Further confused notes on the absurdities of online privacy in Canada

expose shared CC by Sunghwan Yoon

To follow up on my earlier delirious ramble on the futility of trying to make sense of online privacy policy…. An excerpt from Micheal Geist’s column published last Friday, entitled “Time for Canadian privacy regulators to take action on pervasive surveillance” (emphasis added is mine):

The extensive U.S. surveillance programs appear to capture just about all communications: everything that enters or exits the U.S., anything involving a non-U.S. participant, and anything that travels through undersea cables. This would seem to leave Canadian cellphone and Internet users at a similar risk of surveillance regardless of the nationality of the carrier and suggests that Canadian companies may be facilitating surveillance of their customers by failing to adopt safeguards that render it more difficult for foreign agencies to access data.

For example, both Bell and Rogers link their email systems for residential customers to U.S. giants with Bell linked to Microsoft and Rogers linked to Yahoo. In both cases, the inclusion of a U.S. email service provider may allow for U.S. surveillance of Canadian email activity. While the Canadian privacy commissioner previously dismissed concerns associated with using U.S. email providers on the grounds that Canada had similar security laws, the new surveillance revelations suggest that a re-examination of that conclusion may be warranted.

The issue of avoiding U.S. routing is particularly important since even Canadian domestic communications that travel from one Canadian location to another may still transit through the U.S. and thus be captured by U.S. surveillance. Despite these risks, Bell requires other Canadian Internet providers to exchange Internet traffic outside the country at U.S. exchange points, ensuring that the data is potentially subject to U.S. surveillance.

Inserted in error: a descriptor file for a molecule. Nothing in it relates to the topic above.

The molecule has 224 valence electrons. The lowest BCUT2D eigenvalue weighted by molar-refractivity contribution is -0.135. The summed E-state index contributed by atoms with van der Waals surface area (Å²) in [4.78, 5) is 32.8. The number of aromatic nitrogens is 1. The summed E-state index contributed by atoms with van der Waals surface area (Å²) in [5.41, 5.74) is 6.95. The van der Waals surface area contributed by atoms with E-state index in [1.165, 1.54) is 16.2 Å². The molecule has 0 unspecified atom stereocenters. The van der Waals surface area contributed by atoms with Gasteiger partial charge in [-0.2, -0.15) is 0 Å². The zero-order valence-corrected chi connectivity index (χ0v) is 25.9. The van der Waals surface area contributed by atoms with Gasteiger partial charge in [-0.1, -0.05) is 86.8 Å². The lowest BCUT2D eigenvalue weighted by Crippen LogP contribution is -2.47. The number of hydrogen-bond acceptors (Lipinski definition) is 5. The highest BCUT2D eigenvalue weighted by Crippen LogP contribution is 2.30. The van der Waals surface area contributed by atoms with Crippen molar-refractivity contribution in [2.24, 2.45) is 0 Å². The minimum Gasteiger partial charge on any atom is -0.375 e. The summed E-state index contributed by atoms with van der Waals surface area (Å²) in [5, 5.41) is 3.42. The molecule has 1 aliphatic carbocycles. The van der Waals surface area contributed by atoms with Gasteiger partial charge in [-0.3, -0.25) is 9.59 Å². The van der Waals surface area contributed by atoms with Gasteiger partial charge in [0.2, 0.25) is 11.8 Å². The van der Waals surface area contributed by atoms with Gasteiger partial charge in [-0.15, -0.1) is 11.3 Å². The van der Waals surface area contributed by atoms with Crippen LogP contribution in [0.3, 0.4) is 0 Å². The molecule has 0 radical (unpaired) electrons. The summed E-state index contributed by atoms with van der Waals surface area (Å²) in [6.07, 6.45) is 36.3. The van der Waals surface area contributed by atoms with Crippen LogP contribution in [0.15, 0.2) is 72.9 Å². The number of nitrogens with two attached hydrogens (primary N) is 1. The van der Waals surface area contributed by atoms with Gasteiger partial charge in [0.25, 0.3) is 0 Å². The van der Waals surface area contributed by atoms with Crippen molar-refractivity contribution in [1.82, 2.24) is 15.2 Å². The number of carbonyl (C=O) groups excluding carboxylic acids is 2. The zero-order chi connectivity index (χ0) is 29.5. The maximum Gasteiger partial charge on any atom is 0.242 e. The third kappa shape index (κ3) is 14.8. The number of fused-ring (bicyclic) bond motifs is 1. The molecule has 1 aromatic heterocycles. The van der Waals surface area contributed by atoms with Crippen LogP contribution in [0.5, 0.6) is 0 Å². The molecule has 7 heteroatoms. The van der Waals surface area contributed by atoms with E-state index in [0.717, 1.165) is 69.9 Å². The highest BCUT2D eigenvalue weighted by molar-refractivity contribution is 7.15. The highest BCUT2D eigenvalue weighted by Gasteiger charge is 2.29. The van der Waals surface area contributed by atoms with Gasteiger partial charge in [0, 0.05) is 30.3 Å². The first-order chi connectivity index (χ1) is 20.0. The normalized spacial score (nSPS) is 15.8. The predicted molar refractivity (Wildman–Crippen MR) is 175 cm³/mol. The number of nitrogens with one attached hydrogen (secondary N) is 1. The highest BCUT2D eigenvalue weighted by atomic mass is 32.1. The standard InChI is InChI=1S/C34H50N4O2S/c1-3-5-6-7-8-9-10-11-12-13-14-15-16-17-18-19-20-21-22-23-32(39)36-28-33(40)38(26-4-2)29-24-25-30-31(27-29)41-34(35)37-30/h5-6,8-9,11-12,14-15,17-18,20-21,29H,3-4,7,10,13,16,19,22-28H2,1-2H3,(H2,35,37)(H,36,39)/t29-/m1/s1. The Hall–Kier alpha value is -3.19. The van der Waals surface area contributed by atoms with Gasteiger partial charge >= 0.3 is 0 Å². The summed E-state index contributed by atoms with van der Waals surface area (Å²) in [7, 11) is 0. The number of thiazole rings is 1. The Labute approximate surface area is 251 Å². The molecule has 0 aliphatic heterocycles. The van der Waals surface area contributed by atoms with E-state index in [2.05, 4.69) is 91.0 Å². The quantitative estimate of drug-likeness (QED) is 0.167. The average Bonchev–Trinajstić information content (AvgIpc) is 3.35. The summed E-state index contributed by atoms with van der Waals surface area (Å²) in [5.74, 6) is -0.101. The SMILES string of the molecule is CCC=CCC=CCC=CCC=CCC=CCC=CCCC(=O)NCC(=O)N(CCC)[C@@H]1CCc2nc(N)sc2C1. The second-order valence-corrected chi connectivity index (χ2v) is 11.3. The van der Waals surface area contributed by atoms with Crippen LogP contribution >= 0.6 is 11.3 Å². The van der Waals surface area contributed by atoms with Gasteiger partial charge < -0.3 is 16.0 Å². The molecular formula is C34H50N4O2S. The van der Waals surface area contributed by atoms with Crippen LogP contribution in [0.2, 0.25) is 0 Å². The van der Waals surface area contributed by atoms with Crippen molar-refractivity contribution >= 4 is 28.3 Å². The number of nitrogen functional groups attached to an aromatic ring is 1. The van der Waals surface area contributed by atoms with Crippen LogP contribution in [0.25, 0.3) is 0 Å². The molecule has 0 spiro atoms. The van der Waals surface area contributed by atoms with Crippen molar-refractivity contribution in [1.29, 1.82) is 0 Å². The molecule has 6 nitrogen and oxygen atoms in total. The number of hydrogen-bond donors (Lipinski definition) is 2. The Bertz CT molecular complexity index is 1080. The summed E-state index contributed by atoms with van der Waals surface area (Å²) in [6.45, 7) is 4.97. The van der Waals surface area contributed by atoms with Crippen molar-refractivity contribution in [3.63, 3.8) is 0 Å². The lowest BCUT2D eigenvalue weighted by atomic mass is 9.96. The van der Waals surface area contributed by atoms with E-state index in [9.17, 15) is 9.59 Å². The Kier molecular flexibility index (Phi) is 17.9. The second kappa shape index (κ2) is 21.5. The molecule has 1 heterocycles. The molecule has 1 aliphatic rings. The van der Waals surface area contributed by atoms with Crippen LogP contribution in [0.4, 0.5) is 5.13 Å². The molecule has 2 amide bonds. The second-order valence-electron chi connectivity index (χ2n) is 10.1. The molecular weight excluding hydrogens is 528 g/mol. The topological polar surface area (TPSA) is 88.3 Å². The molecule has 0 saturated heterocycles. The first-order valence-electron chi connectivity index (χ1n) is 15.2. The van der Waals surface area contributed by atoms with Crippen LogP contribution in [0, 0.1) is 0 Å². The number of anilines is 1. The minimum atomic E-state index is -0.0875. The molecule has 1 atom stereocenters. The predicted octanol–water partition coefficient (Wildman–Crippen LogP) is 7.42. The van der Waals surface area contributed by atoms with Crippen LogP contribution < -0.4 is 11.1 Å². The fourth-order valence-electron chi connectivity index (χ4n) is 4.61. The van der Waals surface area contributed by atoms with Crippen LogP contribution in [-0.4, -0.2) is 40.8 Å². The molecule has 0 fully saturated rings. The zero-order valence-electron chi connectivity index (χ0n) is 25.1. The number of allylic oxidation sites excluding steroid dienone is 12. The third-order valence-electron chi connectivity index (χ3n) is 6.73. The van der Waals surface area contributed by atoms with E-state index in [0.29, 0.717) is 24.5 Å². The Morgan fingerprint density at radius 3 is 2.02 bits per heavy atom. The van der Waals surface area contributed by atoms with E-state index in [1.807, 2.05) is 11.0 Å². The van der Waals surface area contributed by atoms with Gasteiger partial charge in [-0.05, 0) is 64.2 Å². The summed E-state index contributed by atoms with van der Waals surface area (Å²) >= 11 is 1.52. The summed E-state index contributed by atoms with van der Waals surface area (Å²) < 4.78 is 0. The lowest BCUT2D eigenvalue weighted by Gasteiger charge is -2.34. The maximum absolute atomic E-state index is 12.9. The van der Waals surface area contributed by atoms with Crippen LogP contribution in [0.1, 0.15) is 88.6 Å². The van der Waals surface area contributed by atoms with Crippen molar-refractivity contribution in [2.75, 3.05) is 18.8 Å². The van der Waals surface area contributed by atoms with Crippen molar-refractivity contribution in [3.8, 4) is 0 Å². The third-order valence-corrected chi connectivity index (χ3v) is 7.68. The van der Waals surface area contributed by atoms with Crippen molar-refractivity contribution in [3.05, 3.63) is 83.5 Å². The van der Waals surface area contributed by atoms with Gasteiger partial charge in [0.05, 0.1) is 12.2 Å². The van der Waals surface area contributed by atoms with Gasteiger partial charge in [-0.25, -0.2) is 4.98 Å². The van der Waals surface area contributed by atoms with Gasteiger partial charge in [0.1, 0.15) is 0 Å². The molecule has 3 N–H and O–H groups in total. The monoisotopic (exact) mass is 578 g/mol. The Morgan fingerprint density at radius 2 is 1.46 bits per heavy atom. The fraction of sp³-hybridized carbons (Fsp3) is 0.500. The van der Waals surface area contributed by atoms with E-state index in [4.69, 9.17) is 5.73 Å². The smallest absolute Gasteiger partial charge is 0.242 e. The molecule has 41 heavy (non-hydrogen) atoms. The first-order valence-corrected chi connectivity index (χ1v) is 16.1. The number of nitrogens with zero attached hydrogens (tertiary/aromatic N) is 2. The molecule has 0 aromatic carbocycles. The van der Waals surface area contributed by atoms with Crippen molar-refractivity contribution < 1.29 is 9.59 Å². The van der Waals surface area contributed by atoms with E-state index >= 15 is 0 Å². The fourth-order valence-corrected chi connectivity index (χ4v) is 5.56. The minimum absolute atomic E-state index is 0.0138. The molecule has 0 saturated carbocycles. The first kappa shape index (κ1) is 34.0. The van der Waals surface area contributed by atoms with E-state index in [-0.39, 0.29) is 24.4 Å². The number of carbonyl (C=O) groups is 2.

Again, here in British Columbia public institutions are told they must meet a fairly high threshold of informed consent and other safeguards if they wish to use non-Canadian online services with students. On the ground, the requirements for compliance and the ambiguity in these guidelines too often results in a blanket policy forbidding many useful activities. It’s common to hear people cite our FIPPA law to forbid students authoring articles on Wikipedia, for instance, with fearsome fines reputed to be in the tens of millions of dollars awaiting malefactors. It’s taken as given that we can’t involve students in interesting pilots such as Reclaim Hosting, ironic since it’s a program designed to allow participants to take unprecedented control over their online practices.

But as Geist points out, the vast majority of Canadian online exchanges are every bit as exposed to US eyes. Does security theatre really reassure us? Do we meet the offense to democracy posed by pervasive surveillance with measures that hamper nothing but our own ability to function?

Note as well how this ends up playing out in terms of public education in relation to the private sector. Why does UBC’s arrangement with Coursera proceed in the face of FIPPA requirements? Because as far as the law is concerned, Coursera’s students are not UBC students, even when they are taking a course developed by UBC faculty and supported by UBC staff.

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